Perhaps this concept — kids becoming effective soldiers in an unexpected attack — could have worked 30 years ago. Heck, it kinda worked in 2010, when Aussie filmmakers pulled off Tomorrow, When the War Began (review here), based on the classic novel by John Marsden. But here, thanks to a clumsy script, uninspired direction and cliched plot points, Red Dawn felt like a B-grade affair made by a bunch of people who have lost all touch with reality. Top that off with cheesy dialogue, a predictable storyline, no surprises whatsoever, shitty performances and poor special effects, and what we have on our hands is a royal mess.

Forget how ludicrous the idea of North Korea invading the US, on its own, sounds for the moment. Even if we can accept the premise for a couple of hours, there are still just too many gaps in logic. Why did the North Koreans choose their pointless suburban city? Did they have a presence in all cities? Why did they let the kids run off without pursuing them in the first place? Why is the North Korean army capable of taking over the United States, seemingly with ease, but incapable of standing up to a few kids who have no idea what they are doing? Why can’t trained professional soldiers beat a few kids who just practiced shooting a few bottles in the woods for a week? Why do they keep allowing the kids to sneak into the city to carry out guerrilla attacks and then let them sneak out again? Why do they keep letting the kids get on rooftops (ie, trap themselves), and then let them get away? What the heck were the North Koreans doing in that city again?

So many questions, so little answers.

Hemsworth and Hutcherson exhibit barely passable acting skills, but you could tell from their faces that they knew they were starring in something that was going to be panned for eternity. Peck, on the other hand, was unbearable — a whiny, self-absorbed, greasy-haired douche who discovers the world is not all about him and decides to suddenly grow up and turn into a world-saving hero. None of the other characters were memorable, except for maybe the Chinese, sorry, North Korean army chief (Will Yun Lee), and that was because he played the lead character in the awesome PS3 game Sleeping Dogs!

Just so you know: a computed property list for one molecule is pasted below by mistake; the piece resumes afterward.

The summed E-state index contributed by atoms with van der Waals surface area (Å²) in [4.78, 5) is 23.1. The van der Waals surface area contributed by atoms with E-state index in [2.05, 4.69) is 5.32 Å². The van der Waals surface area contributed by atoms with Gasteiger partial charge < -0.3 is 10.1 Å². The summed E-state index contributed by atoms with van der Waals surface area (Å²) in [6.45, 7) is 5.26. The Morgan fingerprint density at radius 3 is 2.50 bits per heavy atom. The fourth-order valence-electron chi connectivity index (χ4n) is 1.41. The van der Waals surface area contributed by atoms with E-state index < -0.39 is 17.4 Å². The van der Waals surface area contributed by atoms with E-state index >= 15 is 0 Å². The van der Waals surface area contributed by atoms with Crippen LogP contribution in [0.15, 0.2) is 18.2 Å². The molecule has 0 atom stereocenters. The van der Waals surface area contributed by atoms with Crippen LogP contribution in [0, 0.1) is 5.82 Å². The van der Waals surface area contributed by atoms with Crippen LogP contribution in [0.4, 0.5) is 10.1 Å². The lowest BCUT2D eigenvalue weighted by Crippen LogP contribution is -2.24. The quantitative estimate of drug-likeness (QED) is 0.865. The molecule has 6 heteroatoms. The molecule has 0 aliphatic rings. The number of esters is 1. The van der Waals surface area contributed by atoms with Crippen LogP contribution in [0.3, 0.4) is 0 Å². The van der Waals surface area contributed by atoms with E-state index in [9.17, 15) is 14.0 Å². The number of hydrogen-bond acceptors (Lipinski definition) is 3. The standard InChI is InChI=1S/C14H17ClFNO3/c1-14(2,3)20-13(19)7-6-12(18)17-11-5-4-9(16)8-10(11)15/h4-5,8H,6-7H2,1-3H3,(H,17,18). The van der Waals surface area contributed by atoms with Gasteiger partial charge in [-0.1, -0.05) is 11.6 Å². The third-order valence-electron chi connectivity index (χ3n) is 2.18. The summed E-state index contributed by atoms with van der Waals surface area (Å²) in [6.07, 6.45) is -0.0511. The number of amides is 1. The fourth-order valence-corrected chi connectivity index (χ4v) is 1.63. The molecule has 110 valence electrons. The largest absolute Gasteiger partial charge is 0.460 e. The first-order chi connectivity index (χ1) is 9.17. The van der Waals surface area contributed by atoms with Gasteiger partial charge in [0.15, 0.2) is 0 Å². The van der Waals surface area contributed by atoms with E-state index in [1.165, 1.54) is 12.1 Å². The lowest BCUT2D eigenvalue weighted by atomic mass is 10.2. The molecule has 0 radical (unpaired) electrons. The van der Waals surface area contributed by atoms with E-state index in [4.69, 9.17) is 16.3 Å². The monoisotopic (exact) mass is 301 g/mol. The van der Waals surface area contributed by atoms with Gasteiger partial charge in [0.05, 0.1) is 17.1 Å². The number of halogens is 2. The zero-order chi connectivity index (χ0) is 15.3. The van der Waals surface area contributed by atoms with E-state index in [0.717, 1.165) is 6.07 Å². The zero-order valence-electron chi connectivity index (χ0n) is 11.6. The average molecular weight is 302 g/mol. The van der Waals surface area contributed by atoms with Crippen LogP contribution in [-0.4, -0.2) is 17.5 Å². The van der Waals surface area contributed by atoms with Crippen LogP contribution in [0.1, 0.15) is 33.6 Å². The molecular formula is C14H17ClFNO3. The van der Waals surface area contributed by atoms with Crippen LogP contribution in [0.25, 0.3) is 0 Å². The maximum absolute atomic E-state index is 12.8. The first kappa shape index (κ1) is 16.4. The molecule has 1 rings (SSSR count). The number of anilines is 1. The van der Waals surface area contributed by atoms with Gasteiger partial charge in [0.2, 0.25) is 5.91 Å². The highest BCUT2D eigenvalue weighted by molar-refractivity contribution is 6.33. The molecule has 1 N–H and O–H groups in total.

I’m ashamed to say that I initially thought Red Dawn would be good and was excited to see it. Unfortunately, it turned out to be an absurd joke (complete with unintentional laugh-out-loud moments) and a complete waste of 93 minutes of my life. There were times when I wanted to stop the torture but I persisted until the brutal final shot, which was, of course, the American flag.

0.5 stars out of 5

Movie Review: Daybreakers (2010)

Of all the vampire movies in recent years, Daybreakers has one of the most original and interesting premises.  2019.  The tables have turned and vampires are now in the majority.  Humans are hunted down and farmed for blood.  [Sorry, I couldn’t think of a way to explain the premise without giving those parts away]

Anyway, it’s a great idea, and everything about Daybreakers points towards a classic.  From the dark, cold colour scheme to some of the coolest futuristic inventions (for the vampire folk), old school action and car chases, sickening blood and gore, frightening creatures and Willem Dafoe, Daybreakers should have been a classic.

But it’s not.

And no, it’s not Ethan Hawke’s fault!  I like Hawke and I think he’s a suitable lead for this film.  He’s got that brooding, intellectual demeanor with an ample dose of wimpiness – but with hero potential, of course.  So no, it’s not Hawke.  He’s fine.

So is female lead Claudia Karvan and her Aussie/Kiwi co-stars Sam Neill, Vince Colosimo and Isabel Lucas.

So perhaps the problem lies with the fact that Daybreakers is not very memorable.  None of the characters are particularly interesting or stand out.  Willem Dafoe is supposed to be that guy, but he doesn’t quite get there.  There’s no dialogue that audiences are likely to remember or recite.  And apart from an early encounter, there’s not a lot of scares, and while there is nothing wrong with the action, it is actually rather pedestrian in comparison to the top notch action thrillers.

Having said all that, I did like the film.  It was one of those “it’s pretty good, but could have been so much more” type movies.  It kept me interested and intrigued, with a couple of twists thrown in for good measure.  At just 98 minutes, it made me wish for once the film was at least 20 minutes longer.  Maybe it’s the relatively low budget (by today’s standards) of only $20 million and a restricted vision that held it back from being great.

Argh.

3.5 stars out of 5!